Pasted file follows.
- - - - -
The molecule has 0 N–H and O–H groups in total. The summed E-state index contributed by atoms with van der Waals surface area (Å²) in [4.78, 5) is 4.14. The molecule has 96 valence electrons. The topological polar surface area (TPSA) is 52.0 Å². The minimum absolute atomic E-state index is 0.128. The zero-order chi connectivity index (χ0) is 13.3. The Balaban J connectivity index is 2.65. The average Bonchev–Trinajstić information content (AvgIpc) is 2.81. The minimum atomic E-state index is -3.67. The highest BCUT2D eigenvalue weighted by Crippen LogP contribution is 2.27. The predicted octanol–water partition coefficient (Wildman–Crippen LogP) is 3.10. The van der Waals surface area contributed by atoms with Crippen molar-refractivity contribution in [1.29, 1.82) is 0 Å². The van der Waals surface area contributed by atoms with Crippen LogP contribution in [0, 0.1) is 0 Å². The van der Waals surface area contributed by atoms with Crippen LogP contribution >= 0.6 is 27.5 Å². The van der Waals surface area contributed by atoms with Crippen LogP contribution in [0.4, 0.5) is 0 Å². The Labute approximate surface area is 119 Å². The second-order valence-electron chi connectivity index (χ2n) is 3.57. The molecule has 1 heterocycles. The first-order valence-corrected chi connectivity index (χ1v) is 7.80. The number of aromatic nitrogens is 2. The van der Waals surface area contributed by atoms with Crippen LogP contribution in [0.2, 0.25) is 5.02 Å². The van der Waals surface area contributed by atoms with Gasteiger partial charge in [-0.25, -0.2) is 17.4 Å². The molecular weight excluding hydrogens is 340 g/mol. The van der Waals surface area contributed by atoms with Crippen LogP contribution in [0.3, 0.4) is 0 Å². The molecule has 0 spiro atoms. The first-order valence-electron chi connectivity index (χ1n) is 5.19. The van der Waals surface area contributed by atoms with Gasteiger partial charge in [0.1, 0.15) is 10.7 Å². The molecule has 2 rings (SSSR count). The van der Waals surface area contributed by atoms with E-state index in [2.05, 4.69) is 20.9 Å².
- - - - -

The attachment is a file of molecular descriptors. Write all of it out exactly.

The molecule has 0 N–H and O–H groups in total. The summed E-state index contributed by atoms with van der Waals surface area (Å²) in [4.78, 5) is 4.14. The molecule has 96 valence electrons. The topological polar surface area (TPSA) is 52.0 Å². The minimum absolute atomic E-state index is 0.128. The zero-order chi connectivity index (χ0) is 13.3. The Balaban J connectivity index is 2.65. The average Bonchev–Trinajstić information content (AvgIpc) is 2.81. The minimum atomic E-state index is -3.67. The highest BCUT2D eigenvalue weighted by Crippen LogP contribution is 2.27. The predicted octanol–water partition coefficient (Wildman–Crippen LogP) is 3.10. The van der Waals surface area contributed by atoms with Crippen molar-refractivity contribution in [1.29, 1.82) is 0 Å². The van der Waals surface area contributed by atoms with Crippen LogP contribution in [0, 0.1) is 0 Å². The van der Waals surface area contributed by atoms with Crippen LogP contribution >= 0.6 is 27.5 Å². The van der Waals surface area contributed by atoms with Crippen LogP contribution in [0.4, 0.5) is 0 Å². The Labute approximate surface area is 119 Å². The second-order valence-electron chi connectivity index (χ2n) is 3.57. The molecule has 1 heterocycles. The first-order valence-corrected chi connectivity index (χ1v) is 7.80. The number of aromatic nitrogens is 2. The van der Waals surface area contributed by atoms with Crippen LogP contribution in [0.2, 0.25) is 5.02 Å². The van der Waals surface area contributed by atoms with Gasteiger partial charge in [-0.25, -0.2) is 17.4 Å². The molecular weight excluding hydrogens is 340 g/mol. The van der Waals surface area contributed by atoms with Crippen LogP contribution in [0.3, 0.4) is 0 Å². The molecule has 0 spiro atoms. The first-order valence-electron chi connectivity index (χ1n) is 5.19. The van der Waals surface area contributed by atoms with Gasteiger partial charge in [0.1, 0.15) is 10.7 Å². The molecule has 2 rings (SSSR count). The van der Waals surface area contributed by atoms with E-state index in [2.05, 4.69) is 20.9 Å².